Introduction: Elium Castle, the Castle Home of Eli the Magnificent
Welcome to the really-quick-build for Elium Castle, the home of Eli the Magnificent.
Eli is about 6 months old, and is a Norwegian Forest Cat cross. He is a mostly outdoor cat and has thick fluffy fur to handle harsh winter weather. But he also loves his luxuries, and staying inside the garage as the temperature outside drops. So I decided to build him a proper small keep that he can slumber inside, and from whence he can survey his eminent domain.
Eli loves it. My boy does too. (And check out that sweet shirt he has!)
It's an easy project made with 'upcycled' cutoffs and and industrial garbage, and all together took me about 45 minutes to make with minimum tools. And Eli was there supervising almost every step of the way, as you'll see in the pictures. So here is how that went...
Discarded carboard core from rolled steel
2'x2' plywood cutoff
Drill with driver bit and 1/4 drill bit.
Step 1: The Tube.
There is a manufacturing plant just a few kilometers away that makes steel building cladding. The raw steel comes as rolls from their suppliers, and the inside of each of those rolls is a heavy, compressed and laminated cardboard tube. Once the stell is used, the cores are discarded. Each tube is about 3/4 inch thick, 21.5" diameter, and 42" long.
I had seen these stacked by their dumpster numerous times. So today I stopped in and asked for one. They laughed and said "Sure, it's all garbage." So I grabbed one and took it home.
I knew that Eli had a bed about the same diameter, and tested that fit once I got home. Yes, it fits like a glove inside the tube. Score!
Step 2: Making the Door.
I grabbed a bit of scrap cardboard, folded it in half, and freehand cut a taper to the top. Then I took that template and traced it onto the tube about 5" up from the bottom. I drilled the corners, then took a jigsaw and cut it out.
Eli investigated and approved.
Step 3: Cutting the Rings
I wanted the base and top to flare out to give the impression of a sturdy foundation and battlements. So I needed to cut off and split a few rings from the main tube.
I took my square, and drilled hole in the middle of the ruler. I adjusted the length to be about 4". Then I inserted a fine-tip sharpie into the hole and slid it around the tube. This gave me an even line. Once I had that done, I cut the ring off with a circular saw. Then I repeated this process and cut another ring, around 10" as well.
Step 4: Splitting and Fastening the Foundation Ring
I split the foundation ring, and then placed it over the base of the tower. Once it was in place, I used screws to fasten it. (This is really dense cardboard and screws hold well.)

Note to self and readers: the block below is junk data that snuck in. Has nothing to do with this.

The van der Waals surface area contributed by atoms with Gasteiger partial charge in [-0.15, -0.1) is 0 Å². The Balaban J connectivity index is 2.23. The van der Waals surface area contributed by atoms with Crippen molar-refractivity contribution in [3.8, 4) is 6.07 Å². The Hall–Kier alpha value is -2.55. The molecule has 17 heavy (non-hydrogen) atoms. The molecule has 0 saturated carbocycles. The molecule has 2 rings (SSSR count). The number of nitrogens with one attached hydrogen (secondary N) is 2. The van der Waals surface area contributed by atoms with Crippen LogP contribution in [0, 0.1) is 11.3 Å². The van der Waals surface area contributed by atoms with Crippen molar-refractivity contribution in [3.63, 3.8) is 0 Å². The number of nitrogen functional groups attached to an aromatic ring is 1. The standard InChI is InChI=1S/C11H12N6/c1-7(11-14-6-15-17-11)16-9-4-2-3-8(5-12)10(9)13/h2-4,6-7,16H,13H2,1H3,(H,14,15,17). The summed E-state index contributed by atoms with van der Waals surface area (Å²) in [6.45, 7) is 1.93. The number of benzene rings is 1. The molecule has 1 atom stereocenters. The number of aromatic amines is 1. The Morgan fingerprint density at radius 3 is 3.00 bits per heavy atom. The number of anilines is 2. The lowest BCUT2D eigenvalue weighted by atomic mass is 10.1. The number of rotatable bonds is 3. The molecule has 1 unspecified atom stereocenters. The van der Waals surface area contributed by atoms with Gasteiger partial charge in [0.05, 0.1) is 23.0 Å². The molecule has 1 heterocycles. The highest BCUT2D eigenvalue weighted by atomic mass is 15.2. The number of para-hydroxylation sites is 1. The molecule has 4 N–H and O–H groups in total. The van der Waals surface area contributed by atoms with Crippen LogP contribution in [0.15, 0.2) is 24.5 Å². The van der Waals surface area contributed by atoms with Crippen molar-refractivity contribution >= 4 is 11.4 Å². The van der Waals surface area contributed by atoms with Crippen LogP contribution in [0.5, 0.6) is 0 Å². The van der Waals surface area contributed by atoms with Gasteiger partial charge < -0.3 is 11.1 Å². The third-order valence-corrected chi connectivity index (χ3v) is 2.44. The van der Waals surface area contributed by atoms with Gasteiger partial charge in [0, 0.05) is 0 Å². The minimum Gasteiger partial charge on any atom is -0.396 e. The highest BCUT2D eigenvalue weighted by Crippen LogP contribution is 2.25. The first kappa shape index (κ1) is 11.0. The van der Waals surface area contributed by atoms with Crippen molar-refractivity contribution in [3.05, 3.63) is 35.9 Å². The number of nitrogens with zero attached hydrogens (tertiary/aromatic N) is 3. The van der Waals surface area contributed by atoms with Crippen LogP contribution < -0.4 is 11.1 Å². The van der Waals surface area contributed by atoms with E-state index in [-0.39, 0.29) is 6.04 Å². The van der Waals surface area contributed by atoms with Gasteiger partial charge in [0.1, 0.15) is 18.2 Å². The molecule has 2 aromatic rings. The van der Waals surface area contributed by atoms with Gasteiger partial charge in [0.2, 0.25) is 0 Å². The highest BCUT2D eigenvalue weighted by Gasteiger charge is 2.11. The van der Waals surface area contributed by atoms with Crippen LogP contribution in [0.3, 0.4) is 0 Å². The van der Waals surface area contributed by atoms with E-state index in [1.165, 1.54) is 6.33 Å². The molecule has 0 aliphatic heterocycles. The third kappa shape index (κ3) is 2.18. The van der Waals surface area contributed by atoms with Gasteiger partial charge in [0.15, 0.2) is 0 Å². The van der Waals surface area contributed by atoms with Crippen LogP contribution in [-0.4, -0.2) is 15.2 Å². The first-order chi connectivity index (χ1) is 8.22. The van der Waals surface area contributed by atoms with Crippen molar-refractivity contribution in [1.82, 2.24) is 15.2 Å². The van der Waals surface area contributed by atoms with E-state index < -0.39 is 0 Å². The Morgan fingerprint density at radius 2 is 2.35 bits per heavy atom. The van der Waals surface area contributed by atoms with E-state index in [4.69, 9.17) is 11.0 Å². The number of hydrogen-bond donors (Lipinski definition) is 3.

Step 5: Battlements
Once I had the foundation ring on, I measured the gap in the back of it. I decided to make my battlement embrasures the same width, so the backside gap on the top ring wouldn't be as obvious. I then used that measurement and some simple math to figure out what I would need for the layout. It turned out to be 4.75" embrasures (gaps), and 5.5" merlons (the mini-walls).
I cut a template for that out of my scrap cardboard. Then I traced it around the top. I tried starting from my centre embrasure, but that screwed up the starting point and had to re-mark it. Oh well.
I drilled my embrasure corners, and then cut it all with a jigsaw again. I used a file to take the paper shreds off as well.
Step 6: Tower Floor
I traced the inside of the tube onto a piece of scrap wood, then cut that out. I marked screw positions partway up the tower, and sunk 3 screws into the tube 1/4" below that. I dropped the floor in, to rest on those as a temporary support. Then I screwed the floor in from the side and removed my temporary support screws.
Step 7: Complete
All I needed to do now was screw the battlements ring on, and the Tower was done. I put an old blanket in the top, and put his bed under it in the bottom.
At this point, it is complete. I might get some of that "stone texture" spray paint and shoot a coat on and then use a marker to simulate grout lines. But I need to wait for warmer weather before I can do anything like that in garage here. So maybe that might happen next summer.
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1 Person Made This Project!
- s9165954 made it!